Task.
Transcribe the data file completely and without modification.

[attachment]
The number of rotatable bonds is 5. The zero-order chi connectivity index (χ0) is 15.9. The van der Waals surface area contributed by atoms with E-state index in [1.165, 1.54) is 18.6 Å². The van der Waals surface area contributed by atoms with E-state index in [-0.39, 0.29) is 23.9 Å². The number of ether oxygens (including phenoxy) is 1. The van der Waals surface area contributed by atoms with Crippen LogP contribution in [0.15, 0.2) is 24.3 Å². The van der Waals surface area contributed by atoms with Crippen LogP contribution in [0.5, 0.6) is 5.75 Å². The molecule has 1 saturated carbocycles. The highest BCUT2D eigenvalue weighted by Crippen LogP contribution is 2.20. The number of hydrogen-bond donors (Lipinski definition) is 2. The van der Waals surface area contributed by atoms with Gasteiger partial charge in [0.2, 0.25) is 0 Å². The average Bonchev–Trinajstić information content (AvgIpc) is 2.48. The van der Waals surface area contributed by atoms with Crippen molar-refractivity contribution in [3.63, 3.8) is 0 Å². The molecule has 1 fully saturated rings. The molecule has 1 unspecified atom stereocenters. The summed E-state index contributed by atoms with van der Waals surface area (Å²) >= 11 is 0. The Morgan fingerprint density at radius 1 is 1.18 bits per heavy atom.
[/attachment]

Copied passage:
The number of rotatable bonds is 5. The zero-order chi connectivity index (χ0) is 15.9. The van der Waals surface area contributed by atoms with E-state index in [1.165, 1.54) is 18.6 Å². The van der Waals surface area contributed by atoms with E-state index in [-0.39, 0.29) is 23.9 Å². The number of ether oxygens (including phenoxy) is 1. The van der Waals surface area contributed by atoms with Crippen LogP contribution in [0.15, 0.2) is 24.3 Å². The van der Waals surface area contributed by atoms with Crippen LogP contribution in [0.5, 0.6) is 5.75 Å². The molecule has 1 saturated carbocycles. The highest BCUT2D eigenvalue weighted by Crippen LogP contribution is 2.20. The number of hydrogen-bond donors (Lipinski definition) is 2. The van der Waals surface area contributed by atoms with Gasteiger partial charge in [0.2, 0.25) is 0 Å². The average Bonchev–Trinajstić information content (AvgIpc) is 2.48. The van der Waals surface area contributed by atoms with Crippen molar-refractivity contribution in [3.63, 3.8) is 0 Å². The molecule has 1 fully saturated rings. The molecule has 1 unspecified atom stereocenters. The summed E-state index contributed by atoms with van der Waals surface area (Å²) >= 11 is 0. The Morgan fingerprint density at radius 1 is 1.18 bits per heavy atom.